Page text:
Thursday, August 11, 2011

Chapter IV: New Habitats For Humanity

Of course, title of this chapter is an attention grabber. Did O'Neill coin this term, or did someone borrow it from him?  The author is silent on this subject, it seems, so I googled it and found it on the wikipedia.  There doesn't appear to be anything there either that answers the question, but I didn't read it all.

At any rate, O'Neill continues to discuss the advantages of space over terrestrial living.  As of yet, I don't see any nuts and bolts methods for getting his colony into place, but little pieces here and there suggest themselves.  For instance, he says that to get stuff off the moon would cost only 3 dollars a pound.  That is in seventies dollars, but if you adjust for inflation, it is still going to be cheap, relatively speaking.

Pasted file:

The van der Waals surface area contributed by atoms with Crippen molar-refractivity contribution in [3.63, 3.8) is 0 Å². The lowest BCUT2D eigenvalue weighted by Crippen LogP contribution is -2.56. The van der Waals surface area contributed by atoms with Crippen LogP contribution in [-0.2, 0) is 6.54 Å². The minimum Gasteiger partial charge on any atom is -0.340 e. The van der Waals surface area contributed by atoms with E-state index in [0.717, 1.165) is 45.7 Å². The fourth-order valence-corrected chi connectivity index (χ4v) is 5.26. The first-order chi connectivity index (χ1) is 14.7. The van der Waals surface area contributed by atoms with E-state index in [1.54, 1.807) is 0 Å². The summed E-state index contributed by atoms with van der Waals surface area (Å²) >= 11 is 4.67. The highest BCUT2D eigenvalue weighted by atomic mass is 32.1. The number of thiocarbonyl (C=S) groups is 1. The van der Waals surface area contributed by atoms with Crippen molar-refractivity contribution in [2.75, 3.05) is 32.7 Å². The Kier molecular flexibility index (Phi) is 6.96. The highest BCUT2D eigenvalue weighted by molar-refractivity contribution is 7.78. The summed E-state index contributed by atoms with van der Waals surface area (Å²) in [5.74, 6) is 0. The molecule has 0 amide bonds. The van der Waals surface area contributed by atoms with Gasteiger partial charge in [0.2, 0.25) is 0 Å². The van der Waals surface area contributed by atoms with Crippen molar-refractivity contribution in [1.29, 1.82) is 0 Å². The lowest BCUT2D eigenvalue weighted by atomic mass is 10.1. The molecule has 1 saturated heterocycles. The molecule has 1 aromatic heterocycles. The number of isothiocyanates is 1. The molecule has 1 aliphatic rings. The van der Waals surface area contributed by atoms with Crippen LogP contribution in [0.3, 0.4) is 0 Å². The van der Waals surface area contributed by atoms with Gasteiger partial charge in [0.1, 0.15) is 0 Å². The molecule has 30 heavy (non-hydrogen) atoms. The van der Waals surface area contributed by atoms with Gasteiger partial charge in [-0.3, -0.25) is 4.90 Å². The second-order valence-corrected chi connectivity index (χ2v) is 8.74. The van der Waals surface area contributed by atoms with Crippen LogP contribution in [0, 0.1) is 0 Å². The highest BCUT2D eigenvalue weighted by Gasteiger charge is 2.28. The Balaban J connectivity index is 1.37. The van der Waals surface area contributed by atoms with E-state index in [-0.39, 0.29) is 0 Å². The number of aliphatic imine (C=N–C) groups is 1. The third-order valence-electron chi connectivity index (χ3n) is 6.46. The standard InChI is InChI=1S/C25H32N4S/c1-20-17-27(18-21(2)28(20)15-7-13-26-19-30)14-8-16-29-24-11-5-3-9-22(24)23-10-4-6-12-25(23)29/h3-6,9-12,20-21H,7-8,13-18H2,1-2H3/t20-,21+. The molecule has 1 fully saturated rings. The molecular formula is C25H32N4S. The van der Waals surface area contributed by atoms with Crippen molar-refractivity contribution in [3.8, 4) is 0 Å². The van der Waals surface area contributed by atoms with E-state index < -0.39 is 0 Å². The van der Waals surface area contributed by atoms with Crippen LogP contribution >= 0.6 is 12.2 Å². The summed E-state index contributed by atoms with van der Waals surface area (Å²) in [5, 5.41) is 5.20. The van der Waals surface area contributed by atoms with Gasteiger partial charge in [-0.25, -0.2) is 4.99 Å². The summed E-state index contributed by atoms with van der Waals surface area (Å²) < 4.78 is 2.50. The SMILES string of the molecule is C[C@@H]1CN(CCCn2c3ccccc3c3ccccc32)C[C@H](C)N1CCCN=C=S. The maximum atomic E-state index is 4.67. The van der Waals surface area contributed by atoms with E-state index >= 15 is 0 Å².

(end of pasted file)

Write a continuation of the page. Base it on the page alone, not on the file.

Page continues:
As mentioned earlier, the information here is out of date.  This was before water was found on the moon, and the other two elements that he referred to as being hard to find- nitrogen and carbon- may yet be found in abundance in permanently shaded craters on the moon.  Hence, we may find everything we need for life support on the moon.

He does mention that parabolic mirrors might be possible in order to focus sunlight on a small point.  This is intriguing to me, if it can be done in such a way as to produce significant amounts of power, it may be beamed back towards the surface as a power source.  The power source could be for spacecraft, or for living on the surface.

An economic basis for lunar colonization begins to take shape.  As a way station outward from Earth that can support itself and finance the continuation of the outward expansion.

He finishes the chapter with a discussion of Tsiokovsky.  He was looking to see if anyone had already written along the lines he was thinking, and so there was this Russian who did.

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